As more skilled workers choose to go part-time, employers need to adapt.
Part-time workers now account for about 30 per cent of the workforce and their numbers are growing, according to the latest Labour Force Survey into employment trends. Though the trend is usually associated with low- paid employees being forced into such positions because of the absence of full-time alternatives, it is becoming increasingly common for more skilled staff to opt for this method of working.

Christina Evans, a researcher at Roffey Park Management Institute in West Sussex, says that such people are being prompted to make what she terms positive moves because they want to "put some balance into their lives" - so that they can, for example, spend more time with their children or on further education courses that will help them to develop their careers. "They are not all women," she stresses. "As the workplace becomes more stressful, it becomes an increasing career choice."

The expansion of the numbers makes those working part-time feel less unusual and less isolated, but it poses challenges for managers. And it appears that not all organisations are rising to them. Ms Evans found in her study of line managers, human resources specialists and general staff from organisations in the retail, leisure services and healthcare sectors that while companies demand 100 per cent from their part-timers, many do not provide the management support or training that such workers need. Managers need to improve their understanding of part-timers' needs regarding work patterns and motivational factors if they are to retain such staff and increase their commitment, she concludes. With increasing numbers of businesses realising that many people opting to work part-time hold valuable specialist skills, these issues are going to become increasingly important.

According to her report, The Challenge of Managing the Part-time Workforce, the most important factor in part-timers' work is a need to feel challenges. She also found that the most effective way of making them feel fully integrated as part of project teams is to give them clear areas of responsibility and trust them to complete tasks within allotted timescales.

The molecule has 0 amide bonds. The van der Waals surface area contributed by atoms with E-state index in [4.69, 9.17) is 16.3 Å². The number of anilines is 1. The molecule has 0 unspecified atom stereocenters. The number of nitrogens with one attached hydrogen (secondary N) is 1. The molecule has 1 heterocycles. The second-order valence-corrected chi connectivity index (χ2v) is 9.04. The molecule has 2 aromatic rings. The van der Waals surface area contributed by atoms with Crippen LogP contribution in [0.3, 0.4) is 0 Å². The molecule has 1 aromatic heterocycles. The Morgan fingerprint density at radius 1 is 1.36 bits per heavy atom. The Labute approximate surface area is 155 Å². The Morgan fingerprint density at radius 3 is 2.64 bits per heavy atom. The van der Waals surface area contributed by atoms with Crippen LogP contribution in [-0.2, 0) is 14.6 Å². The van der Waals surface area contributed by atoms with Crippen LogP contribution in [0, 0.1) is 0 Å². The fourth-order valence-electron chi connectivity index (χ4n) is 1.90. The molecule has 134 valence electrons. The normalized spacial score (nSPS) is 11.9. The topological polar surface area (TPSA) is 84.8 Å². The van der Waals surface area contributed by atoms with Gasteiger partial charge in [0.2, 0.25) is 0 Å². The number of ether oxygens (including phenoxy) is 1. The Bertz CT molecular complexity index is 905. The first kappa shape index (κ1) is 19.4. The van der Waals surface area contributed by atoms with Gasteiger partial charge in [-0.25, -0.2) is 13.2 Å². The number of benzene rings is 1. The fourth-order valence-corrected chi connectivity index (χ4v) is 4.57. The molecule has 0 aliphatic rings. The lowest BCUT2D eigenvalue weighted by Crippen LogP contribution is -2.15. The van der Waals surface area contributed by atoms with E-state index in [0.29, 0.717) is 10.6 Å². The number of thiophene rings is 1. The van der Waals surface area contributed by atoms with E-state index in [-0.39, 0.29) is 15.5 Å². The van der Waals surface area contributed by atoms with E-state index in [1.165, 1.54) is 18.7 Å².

"The most effective managers understand that the needs of part-timers are pretty much identical to those of full-time workers. Yet the personnel, human resource and training infrastructure for part-timers is quite different to that of full-timers in many organisations - a distinction which can lead to part-timers feeling like second-class citizens," Ms Evans says.

"In many cases, for example, full-time staff have easier access to information. However, managers who take the time and trouble to keep their part-time people up-to-date on events help to generate a much greater sense of involvement."

So much for improving the lot of those who are already working part-time. But how do those who have - in her words - rethought what they want out of life and climbed on board the bandwagon?

"Organisations that need flexibility will be prepared to consider it," says Ms Evans. "It's a question of people pointing out the benefits and individuals asking." Even if a company does not have a set policy encouraging part-time working, there is often room for mutual agreement, she adds.

While there is much talk in the report of part-timers lacking the emotional and practical support of managers, the survey also found "some good practices". Ms Evans now wants to find out how widespread they are. The message for organisations is that part-time working is going to increase; and that those that want to compete for qualified staff need to start providing them with support.